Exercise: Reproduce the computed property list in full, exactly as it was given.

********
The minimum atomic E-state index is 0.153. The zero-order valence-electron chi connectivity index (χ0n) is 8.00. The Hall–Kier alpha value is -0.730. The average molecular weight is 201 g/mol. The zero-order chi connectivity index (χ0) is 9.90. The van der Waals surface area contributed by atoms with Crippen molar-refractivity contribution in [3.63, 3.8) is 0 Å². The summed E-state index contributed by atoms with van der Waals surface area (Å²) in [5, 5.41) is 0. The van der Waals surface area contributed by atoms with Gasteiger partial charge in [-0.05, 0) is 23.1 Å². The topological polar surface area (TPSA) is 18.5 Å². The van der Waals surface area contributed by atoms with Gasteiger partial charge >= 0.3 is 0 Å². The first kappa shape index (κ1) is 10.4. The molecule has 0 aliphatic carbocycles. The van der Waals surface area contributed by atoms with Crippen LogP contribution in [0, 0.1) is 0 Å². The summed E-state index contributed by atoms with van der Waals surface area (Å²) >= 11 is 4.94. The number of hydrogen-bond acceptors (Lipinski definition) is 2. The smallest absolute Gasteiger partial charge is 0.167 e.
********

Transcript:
The minimum atomic E-state index is 0.153. The zero-order valence-electron chi connectivity index (χ0n) is 8.00. The Hall–Kier alpha value is -0.730. The average molecular weight is 201 g/mol. The zero-order chi connectivity index (χ0) is 9.90. The van der Waals surface area contributed by atoms with Crippen molar-refractivity contribution in [3.63, 3.8) is 0 Å². The summed E-state index contributed by atoms with van der Waals surface area (Å²) in [5, 5.41) is 0. The van der Waals surface area contributed by atoms with Gasteiger partial charge in [-0.05, 0) is 23.1 Å². The topological polar surface area (TPSA) is 18.5 Å². The van der Waals surface area contributed by atoms with Gasteiger partial charge >= 0.3 is 0 Å². The first kappa shape index (κ1) is 10.4. The molecule has 0 aliphatic carbocycles. The van der Waals surface area contributed by atoms with Crippen LogP contribution in [0, 0.1) is 0 Å². The summed E-state index contributed by atoms with van der Waals surface area (Å²) >= 11 is 4.94. The number of hydrogen-bond acceptors (Lipinski definition) is 2. The smallest absolute Gasteiger partial charge is 0.167 e.